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Report: World Music Matters

Mix klezmer, Croatia, north Africa and France ... you've got Tram des Balkans

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Take some klezmer, add some Croatian and Czech songs, some music from north Africa and even some Celtic fiddle playing, and you get Tram des Balkans, five French guys mixing and matching traditional music from around the world.

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"It's a surprise," says drummer Mathieu Cervera. "Whether with the lyrics, from one country to another, or changing the music radically, from northern Africa, to eastern Europe to Celtic music. We just make some surprise."

Tram des Balkans started 10 years ago with clarinettist Vincent Westphal and accordionist Vincent Gaffet, who today writes most of the songs. But Westphal says it started with traditional music, in particular the traditional Jewish music from eastern Europe, klezmer.

"It’s like falling in love," he says about his attraction to klezmer. "We like those [eastern European] influences and the sounds of that music."

The five band members are French, from the southern city of Lyon, and none have any cultural ties with eastern Europe, where most of their music comes from. Westphal says it's about the sound.

Their first album, Shtrip' Tour, is a live recording of traditional music, klezmer and other. The latest album, Rubber Man, is made up of their own compositions.

"Not to change too much, we decided to keep on singing songs in foreign languages and if possible more in eastern European languages," says Cervera.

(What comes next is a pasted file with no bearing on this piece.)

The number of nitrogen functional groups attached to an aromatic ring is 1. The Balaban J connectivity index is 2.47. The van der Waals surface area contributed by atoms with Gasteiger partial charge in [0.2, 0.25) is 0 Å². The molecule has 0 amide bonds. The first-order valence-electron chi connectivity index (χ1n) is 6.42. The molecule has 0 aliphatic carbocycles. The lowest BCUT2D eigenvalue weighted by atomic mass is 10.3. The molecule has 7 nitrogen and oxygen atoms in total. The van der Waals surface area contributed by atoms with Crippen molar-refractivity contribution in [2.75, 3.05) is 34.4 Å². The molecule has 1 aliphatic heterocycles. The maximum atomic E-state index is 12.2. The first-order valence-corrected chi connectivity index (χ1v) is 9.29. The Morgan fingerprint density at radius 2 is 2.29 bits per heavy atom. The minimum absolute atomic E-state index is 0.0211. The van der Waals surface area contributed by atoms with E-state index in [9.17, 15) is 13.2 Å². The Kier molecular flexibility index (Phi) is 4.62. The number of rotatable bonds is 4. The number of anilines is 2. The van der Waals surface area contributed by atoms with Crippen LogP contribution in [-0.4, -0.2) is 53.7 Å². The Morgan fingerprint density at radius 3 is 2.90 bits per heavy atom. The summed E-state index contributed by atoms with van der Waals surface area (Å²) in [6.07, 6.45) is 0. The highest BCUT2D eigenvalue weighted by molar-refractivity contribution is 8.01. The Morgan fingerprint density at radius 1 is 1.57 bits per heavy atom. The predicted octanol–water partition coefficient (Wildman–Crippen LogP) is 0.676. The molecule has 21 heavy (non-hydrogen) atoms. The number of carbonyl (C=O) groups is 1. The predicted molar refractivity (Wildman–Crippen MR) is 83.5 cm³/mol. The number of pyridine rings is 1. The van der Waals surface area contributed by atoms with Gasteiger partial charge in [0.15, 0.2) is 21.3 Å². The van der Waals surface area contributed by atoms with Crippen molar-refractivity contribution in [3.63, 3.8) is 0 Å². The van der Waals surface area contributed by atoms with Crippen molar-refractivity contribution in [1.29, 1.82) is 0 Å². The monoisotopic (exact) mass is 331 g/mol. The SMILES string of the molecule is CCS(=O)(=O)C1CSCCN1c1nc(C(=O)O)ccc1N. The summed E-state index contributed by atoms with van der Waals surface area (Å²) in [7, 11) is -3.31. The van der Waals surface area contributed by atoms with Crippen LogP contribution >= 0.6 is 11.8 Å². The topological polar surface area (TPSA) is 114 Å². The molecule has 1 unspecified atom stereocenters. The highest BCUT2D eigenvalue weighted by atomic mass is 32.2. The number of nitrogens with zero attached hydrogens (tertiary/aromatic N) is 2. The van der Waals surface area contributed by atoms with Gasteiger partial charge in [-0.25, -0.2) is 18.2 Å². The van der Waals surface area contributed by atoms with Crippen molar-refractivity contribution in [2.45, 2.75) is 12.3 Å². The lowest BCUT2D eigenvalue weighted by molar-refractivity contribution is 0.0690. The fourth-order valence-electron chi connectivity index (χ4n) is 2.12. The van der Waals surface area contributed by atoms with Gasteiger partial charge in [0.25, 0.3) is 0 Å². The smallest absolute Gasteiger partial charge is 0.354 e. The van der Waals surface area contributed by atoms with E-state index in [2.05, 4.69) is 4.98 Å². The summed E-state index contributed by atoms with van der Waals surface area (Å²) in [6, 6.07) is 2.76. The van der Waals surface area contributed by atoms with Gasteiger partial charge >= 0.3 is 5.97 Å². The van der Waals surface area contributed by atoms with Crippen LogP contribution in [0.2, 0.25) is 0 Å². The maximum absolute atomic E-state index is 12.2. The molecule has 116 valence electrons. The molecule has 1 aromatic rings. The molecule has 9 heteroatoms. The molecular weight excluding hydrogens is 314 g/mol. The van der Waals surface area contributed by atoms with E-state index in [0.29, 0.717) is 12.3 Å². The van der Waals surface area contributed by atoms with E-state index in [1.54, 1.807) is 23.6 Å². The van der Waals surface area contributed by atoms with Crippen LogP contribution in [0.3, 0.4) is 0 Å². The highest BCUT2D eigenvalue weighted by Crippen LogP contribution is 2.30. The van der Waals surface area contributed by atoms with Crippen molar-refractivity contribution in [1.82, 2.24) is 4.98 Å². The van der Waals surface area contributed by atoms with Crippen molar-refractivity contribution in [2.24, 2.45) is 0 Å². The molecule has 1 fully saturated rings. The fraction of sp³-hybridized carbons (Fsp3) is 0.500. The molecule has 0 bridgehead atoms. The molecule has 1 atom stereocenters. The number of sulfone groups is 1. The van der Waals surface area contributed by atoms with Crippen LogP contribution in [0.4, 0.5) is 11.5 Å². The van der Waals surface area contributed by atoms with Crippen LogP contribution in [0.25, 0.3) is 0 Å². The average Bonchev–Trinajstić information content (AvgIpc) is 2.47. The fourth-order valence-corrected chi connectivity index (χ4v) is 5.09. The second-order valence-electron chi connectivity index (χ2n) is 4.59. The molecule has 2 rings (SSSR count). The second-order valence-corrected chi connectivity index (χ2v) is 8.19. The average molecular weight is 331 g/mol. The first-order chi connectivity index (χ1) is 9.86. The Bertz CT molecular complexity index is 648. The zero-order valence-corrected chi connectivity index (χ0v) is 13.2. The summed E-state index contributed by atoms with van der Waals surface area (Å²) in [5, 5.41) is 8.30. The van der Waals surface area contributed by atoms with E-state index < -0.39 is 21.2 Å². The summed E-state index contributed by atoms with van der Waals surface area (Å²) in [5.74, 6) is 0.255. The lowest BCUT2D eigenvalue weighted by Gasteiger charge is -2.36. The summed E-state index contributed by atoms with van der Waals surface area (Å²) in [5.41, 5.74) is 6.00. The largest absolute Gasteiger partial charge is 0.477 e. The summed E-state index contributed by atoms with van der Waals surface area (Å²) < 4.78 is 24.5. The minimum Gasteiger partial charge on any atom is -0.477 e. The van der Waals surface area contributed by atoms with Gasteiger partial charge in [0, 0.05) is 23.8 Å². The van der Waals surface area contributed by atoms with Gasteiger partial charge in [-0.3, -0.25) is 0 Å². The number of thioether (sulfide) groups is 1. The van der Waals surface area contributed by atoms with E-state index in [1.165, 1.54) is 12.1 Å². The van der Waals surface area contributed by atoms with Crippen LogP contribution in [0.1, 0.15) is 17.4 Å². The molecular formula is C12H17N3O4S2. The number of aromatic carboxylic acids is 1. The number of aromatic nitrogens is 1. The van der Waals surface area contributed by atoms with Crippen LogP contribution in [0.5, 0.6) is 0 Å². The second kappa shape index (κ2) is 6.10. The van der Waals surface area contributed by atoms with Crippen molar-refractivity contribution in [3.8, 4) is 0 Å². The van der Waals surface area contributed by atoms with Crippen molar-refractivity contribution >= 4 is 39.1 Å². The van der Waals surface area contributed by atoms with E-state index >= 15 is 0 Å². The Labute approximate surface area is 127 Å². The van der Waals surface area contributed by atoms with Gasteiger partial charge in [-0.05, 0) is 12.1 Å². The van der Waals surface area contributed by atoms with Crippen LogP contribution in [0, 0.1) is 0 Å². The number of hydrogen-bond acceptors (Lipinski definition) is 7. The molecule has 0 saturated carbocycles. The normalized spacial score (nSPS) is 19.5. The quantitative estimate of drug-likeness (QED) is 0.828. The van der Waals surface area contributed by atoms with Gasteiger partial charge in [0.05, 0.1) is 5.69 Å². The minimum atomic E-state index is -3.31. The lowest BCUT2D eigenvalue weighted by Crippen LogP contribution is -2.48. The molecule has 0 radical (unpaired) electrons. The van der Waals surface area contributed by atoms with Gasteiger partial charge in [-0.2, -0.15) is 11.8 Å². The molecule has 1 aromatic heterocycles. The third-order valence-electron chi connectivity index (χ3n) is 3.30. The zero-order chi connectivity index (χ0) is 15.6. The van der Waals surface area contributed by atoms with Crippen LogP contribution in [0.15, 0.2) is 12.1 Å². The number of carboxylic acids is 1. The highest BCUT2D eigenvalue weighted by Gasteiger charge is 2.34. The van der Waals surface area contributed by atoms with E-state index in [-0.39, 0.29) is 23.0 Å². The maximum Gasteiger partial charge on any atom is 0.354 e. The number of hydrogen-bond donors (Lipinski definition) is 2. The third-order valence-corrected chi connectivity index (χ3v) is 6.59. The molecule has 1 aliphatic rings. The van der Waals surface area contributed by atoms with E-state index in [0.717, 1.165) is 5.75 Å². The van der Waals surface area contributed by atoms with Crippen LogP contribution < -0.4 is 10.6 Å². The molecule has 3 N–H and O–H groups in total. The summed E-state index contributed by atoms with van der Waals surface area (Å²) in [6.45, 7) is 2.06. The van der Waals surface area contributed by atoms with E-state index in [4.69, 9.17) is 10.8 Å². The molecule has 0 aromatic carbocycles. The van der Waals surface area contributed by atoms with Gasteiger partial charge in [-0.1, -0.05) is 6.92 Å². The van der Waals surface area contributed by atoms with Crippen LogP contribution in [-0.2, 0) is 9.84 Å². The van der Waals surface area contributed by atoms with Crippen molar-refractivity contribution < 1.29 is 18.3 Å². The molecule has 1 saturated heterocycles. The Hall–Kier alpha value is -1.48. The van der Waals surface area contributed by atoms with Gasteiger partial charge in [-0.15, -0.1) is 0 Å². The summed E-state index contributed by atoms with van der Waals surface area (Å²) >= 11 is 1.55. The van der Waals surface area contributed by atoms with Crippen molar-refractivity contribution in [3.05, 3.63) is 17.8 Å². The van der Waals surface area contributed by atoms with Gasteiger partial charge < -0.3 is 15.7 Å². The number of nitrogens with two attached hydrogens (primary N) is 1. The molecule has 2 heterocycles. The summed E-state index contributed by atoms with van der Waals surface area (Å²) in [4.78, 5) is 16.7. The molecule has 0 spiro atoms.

Most songs are first written in French and then translated by Czech, Croatian or Russian friends, he explains.

"What's nice with using foreign languages is that in France, where we perform the most, people don’t focus on the lyrics. They take the voice as another instrument."

Tram des Balkans perform mostly in France, but when they go abroad, it can be tricky playing someone else's traditional music. When they played in the Czech Republic they had a good reception, says Cervera. People danced, though some didn't understand the lyrics.

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He says they came up after the concert saying, "Oh, I kind of understand a bit of what you’re saying. Maybe not everything!"

Now that the group has explored traditional tunes and written its own. 

The next step?

Classical music. A project with a harpsichordist will mix their sound with Baroque music.

Westphal says it's a natural next step, breaking down musical barriers.

"For me it’s important to go through the borders. It’s just music."

Sarah Elzas's radio report will be broadcast and posted on the website on Sunday 26 August.

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